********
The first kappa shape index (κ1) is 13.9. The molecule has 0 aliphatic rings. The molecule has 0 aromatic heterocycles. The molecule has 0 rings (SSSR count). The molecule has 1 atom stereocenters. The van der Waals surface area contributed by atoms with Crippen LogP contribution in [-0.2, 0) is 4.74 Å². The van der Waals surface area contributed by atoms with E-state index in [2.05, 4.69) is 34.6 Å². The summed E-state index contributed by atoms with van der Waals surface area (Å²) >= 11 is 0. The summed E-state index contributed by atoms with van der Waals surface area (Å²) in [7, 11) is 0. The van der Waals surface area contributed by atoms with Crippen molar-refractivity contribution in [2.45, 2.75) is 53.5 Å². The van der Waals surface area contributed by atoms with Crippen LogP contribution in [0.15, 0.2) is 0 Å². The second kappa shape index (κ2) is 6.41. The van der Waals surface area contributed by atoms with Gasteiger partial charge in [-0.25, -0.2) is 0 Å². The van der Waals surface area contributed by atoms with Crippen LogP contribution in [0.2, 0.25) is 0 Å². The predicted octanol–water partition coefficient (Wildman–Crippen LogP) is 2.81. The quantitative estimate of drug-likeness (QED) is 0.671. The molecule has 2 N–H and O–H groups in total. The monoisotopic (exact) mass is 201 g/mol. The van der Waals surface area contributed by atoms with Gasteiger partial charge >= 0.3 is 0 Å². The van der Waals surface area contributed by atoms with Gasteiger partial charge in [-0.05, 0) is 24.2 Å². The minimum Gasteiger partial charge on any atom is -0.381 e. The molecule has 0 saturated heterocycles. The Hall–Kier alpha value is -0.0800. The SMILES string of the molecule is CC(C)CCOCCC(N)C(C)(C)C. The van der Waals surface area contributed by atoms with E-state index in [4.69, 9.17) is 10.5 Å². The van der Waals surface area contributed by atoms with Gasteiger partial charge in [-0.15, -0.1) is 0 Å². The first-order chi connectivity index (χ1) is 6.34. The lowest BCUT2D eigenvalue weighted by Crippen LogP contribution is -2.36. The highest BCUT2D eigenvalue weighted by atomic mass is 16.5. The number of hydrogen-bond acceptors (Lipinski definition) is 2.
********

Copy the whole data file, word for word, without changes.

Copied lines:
The first kappa shape index (κ1) is 13.9. The molecule has 0 aliphatic rings. The molecule has 0 aromatic heterocycles. The molecule has 0 rings (SSSR count). The molecule has 1 atom stereocenters. The van der Waals surface area contributed by atoms with Crippen LogP contribution in [-0.2, 0) is 4.74 Å². The van der Waals surface area contributed by atoms with E-state index in [2.05, 4.69) is 34.6 Å². The summed E-state index contributed by atoms with van der Waals surface area (Å²) >= 11 is 0. The summed E-state index contributed by atoms with van der Waals surface area (Å²) in [7, 11) is 0. The van der Waals surface area contributed by atoms with Crippen molar-refractivity contribution in [2.45, 2.75) is 53.5 Å². The van der Waals surface area contributed by atoms with Crippen LogP contribution in [0.15, 0.2) is 0 Å². The second kappa shape index (κ2) is 6.41. The van der Waals surface area contributed by atoms with Gasteiger partial charge in [-0.25, -0.2) is 0 Å². The van der Waals surface area contributed by atoms with Crippen LogP contribution in [0.2, 0.25) is 0 Å². The predicted octanol–water partition coefficient (Wildman–Crippen LogP) is 2.81. The quantitative estimate of drug-likeness (QED) is 0.671. The molecule has 2 N–H and O–H groups in total. The monoisotopic (exact) mass is 201 g/mol. The van der Waals surface area contributed by atoms with Gasteiger partial charge >= 0.3 is 0 Å². The van der Waals surface area contributed by atoms with Gasteiger partial charge in [-0.05, 0) is 24.2 Å². The minimum Gasteiger partial charge on any atom is -0.381 e. The molecule has 0 saturated heterocycles. The Hall–Kier alpha value is -0.0800. The SMILES string of the molecule is CC(C)CCOCCC(N)C(C)(C)C. The van der Waals surface area contributed by atoms with E-state index in [4.69, 9.17) is 10.5 Å². The van der Waals surface area contributed by atoms with Gasteiger partial charge in [-0.15, -0.1) is 0 Å². The first-order chi connectivity index (χ1) is 6.34. The lowest BCUT2D eigenvalue weighted by Crippen LogP contribution is -2.36. The highest BCUT2D eigenvalue weighted by atomic mass is 16.5. The number of hydrogen-bond acceptors (Lipinski definition) is 2.